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Friday, 30 May 2014

Tutorial - Make your own glass cabochons

Tutorial make you own glass cabochon
This step by step tutorial will show you how to customize a glass cabochon with a printed illustration and Mod Podge.

Last March, we launched our line of clear glass cabochons. Now we are ready for the next phase; we are going to create our own cabochons!
First I would like to say: Practise makes perfect! We tried making a large number of cabochons using several techniques, and the results varied. It really is a skill that take some time to perfect.
What do you need to create your own jewelry cabochons?
  • Transparant, clear glass cabochons. The Beadmixer carries 9 different sizes, both round and oval. This toturial focuses on working with the largest cabochon of 40x30 mm.
  • Mod Podge is the product we used to adhere the print to the cabochon. Mod Podge is used for two different purposes: first we want to seal (protect) the illustration and then we want to glue it to the cabochon.
We don't recommend just using a general type of glue to stick the print to the cabochon. Many jewelry glues don't dry up clear, and are often too aggressive, causing damage to the print.
  • You will need high resolution prints, on thick paper.
I myself had a round through the thrift store, and bought a large selection of art books for merely 10 euros. The books are generally printed on high quality paper, and you get a lot of illustrations for your money.
  • A simple brush is used to apply the Mod Podge.
  • A pen to trace out the cabochon.
  • Scissors to cut out the print.
  • A tea towel to clean up the cabochon.
How do you proceed?
Select an attractive illustration for you cabochon
1. Select an attractive illustration to match the size of your cabochon. I myself am very fond of Renaissance art, and I found this tourist book with gorgeous illustrations from Florence.
Seal the print with Mod Podge
2. Apply a layer of Mod Podge to seal the print. This will protect the print once you glue it to the cabochon. Leave to dry for 15 minutes.
Trace the outline of the cabochon
3. Place the cabochon on the print, and trace the outline.
Cut out the print
4. Cut out the print just within the trace line. What you really want, is for the print to be a fraction smaller than the cabochon itself.
5. Clean the glass cabochon with water and dry with a tea towel.
Apply a layer of Mod Podge on the print and the cabochon
6. Apply a layer of Mod Podge on both the glass cabochon and the print. Cover the surfaces entirely. The first time I tried this, I used far too little glue. Take your time to learn the correct amount you need.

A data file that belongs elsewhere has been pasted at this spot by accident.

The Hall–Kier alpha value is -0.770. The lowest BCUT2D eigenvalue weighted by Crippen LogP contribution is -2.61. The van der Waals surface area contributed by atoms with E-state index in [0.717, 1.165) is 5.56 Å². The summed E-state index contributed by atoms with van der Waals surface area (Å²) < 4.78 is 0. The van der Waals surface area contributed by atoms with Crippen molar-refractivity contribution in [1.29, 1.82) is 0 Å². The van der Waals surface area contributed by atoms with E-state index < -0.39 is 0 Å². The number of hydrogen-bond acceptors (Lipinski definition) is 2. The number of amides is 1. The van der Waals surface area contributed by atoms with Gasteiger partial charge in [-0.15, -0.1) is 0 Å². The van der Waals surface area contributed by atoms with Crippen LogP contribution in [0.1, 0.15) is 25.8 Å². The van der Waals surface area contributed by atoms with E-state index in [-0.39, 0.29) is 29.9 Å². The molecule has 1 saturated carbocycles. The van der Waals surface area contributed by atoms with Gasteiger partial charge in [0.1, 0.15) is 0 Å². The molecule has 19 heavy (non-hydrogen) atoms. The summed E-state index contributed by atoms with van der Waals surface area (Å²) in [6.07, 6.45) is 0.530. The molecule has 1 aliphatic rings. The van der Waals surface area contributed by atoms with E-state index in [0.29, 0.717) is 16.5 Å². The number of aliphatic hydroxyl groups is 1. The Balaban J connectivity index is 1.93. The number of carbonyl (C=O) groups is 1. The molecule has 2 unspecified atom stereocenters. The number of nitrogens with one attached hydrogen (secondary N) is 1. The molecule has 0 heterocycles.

When you apply the glue, to will notice tiny air bubbles appearing in the Mod Podge. You will want to minimize this effect, so try to pop the largest bubbles with your brush.
Place the print to the back side of the cabochon
7. While the Mod Podge is still fluid, place the print to the back side of the cabochon. You will probably see several pockets of air.
Gently press the back to squeeze the air out. You may still slide the print slightly to remove any air bubbles.
All excess glue will appear from the sides. Don't worry if the cabochon is smudged, once dried up you can remove the Mod Podge with tap water and a tea cloth. Make sure you do not squeeze out all of the glue. What you really need, is fine layer between the print and the cabochon.
Let the Mod Podge dry
8. Turn the cabochon over and leave to dry. The Mod Podge will now appear white and fluid. This will dry up entirely clear and transparant.
The result after an hour
9. After about an hour you will see that the glue has dried up all clear. You many notice tiny pinpoints on the print. Most likely, this is the result of using too little Mod Podge. These are not air bubbles, but the print being placed directly to the glass. As you get more experienced, this effect will occur less.
Seal the back of the cabochon
10. Cover the back side of the illustration with a layer of Mod Podge, to seal the print. When you glue the cabochon into a setting, you do not want the glue to damage the quality of the print. That's why we add a protective sealing layer on the back.
11. Leave this to dry again for about 15 minutes, and moisten a tea towel with tap water. No doubt there are some smudges of Mod Podge on the glass, these can be easily wiped off. Give special attention to the sides of the cabochon, you really want the cabochon free of all glue residue.
At this stage, I would advise you to let the cabochon rest for several hours before glueing it into a setting. Once the cabochon is well dried, you may use any kind of glue (like Hasulith or E6000 for instance) to place it securely into a jewelry setting.
Renaissance glass cabochons
Here the result of my set of Renaissance glass cabochons!
Now thread a necklace in a colour to match, or place it on a ballchain and your unique cabochon will be a gorgeous focal in your jewelry.
Do you have any questions about this technique? Leave a message at the bottom of the page and we will get back to you!
Summary glas cabochon tutorial


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